If basketball can spawn what is affectionately known as "gym rats," then Gates is surely a classic example of the diamond's version of someone who has lived and breathed baseball his entire life. He was a two-time all-stater at Grandville who went on to a standout career at the University of Minnesota that included a lifetime .387 batting average. He was named the Big Ten Player of the Year in 1991 and consensus All-American. Gates played internationally with USA Baseball on the 18U team in 1988 and then the collegiate national team in 1989 and 1990. Over those two seasons on the collegiate team he appeared in 68 games, hitting a combined .363 with 49 runs scored and 54 RBIs.
He was drafted by the Oakland A's in the first round (26th overall) of the 1991 draft and went on to hit .264 in 685 major league games over seven seasons.
Upon his retirement, Gates founded the Frozen Ropes training facility in Grand Rapids, worked as a scout for the Tampa Bay Rays, became the West Michigan Whitecaps' second-ever manager in 2001, coached Byron Center for two years and has compiled a remarkable 298-89 record in two coaching stints at Grand Rapids Christian.
After virtually a lifetime in baseball, Gates said his coaching success can be spread in many directions. He said it began at Grandville, was influenced by such managers as John Anderson at Minnesota and LaRussa and Kelly at the major league level, and with brushing shoulders with many of Grand Rapids' most successful coaches.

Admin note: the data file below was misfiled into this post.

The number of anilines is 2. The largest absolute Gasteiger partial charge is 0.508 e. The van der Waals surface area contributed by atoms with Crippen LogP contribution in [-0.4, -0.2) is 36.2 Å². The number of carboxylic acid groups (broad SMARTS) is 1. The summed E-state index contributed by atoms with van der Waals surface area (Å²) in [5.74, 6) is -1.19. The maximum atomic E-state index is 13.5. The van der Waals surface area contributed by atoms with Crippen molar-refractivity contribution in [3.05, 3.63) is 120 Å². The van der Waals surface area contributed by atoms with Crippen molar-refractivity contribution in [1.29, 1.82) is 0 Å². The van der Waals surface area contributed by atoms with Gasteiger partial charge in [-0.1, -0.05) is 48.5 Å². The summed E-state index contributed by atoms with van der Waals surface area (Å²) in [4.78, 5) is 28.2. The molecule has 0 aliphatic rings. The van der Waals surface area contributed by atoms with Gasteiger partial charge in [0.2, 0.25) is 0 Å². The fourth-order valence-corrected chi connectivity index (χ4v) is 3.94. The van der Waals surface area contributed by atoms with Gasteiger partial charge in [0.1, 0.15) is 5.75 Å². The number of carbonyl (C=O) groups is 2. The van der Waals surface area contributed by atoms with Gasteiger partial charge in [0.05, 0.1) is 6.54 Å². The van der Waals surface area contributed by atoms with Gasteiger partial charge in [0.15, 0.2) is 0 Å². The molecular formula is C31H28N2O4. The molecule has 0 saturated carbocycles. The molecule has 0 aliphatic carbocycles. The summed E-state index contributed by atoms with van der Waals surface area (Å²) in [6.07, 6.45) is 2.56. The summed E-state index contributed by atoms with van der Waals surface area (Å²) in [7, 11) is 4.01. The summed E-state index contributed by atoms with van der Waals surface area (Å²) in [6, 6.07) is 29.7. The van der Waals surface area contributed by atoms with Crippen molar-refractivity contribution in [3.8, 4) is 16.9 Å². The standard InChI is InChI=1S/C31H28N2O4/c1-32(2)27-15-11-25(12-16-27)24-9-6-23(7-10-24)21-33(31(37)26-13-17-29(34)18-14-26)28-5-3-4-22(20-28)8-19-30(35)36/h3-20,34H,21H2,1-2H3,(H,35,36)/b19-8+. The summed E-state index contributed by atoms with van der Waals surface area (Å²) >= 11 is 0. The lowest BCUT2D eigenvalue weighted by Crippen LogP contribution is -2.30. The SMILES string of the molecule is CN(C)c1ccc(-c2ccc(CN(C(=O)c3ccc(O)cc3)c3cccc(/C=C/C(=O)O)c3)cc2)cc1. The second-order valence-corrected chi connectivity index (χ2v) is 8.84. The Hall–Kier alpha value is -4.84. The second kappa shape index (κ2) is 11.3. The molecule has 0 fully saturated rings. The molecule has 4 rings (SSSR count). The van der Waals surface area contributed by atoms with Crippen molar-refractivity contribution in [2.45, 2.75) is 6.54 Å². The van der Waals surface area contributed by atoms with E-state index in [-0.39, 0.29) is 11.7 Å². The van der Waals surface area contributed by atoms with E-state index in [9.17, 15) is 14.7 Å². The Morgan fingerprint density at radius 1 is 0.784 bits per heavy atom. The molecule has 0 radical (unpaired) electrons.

The experience led him to a coaching philosophy that includes a priority on building relationships with players, providing a full explanation of his thinking to the players, a quiet but firm coaching of fundamentals, and, above all, communication. If there is anything that Gates does not do, it's relying on the "old-school" coaching method where coaches demand excellence in no uncertain terms.
"I've taken little bits and pieces from a lot of people," said Gates, a member of the Grandville, University of Minnesota and Grand Rapids Halls of Fame. "I want players to figure out who they can be. Whether it's Ken Griffey Jr. as a hitter, Randy Johnson as a pitcher or Terry Steinbach in catching, you don't just take one person and say who can I be? If you want to compete at a high level, you need to be better than anyone you go up against.
"Part of being a good coach, and it doesn't matter if it's a 9U program or high school, is about making players understand and be able to apply what they learn. Baseball is a hard game, one of failure where if you succeed three times out of 10, you're a star. You have to get players to understand failure."
Gates said all three Grand Rapids Christian champions were marked by different strong suits. The 2012 club, for example, breezed its way to a 36-5 record, while the 2013 club finished the regular season just 12-15 but put together a torrid seven-game winning streak during the tournament. This year's team was marked by a deep pitching staff and what Gates describes as a "group of gamers."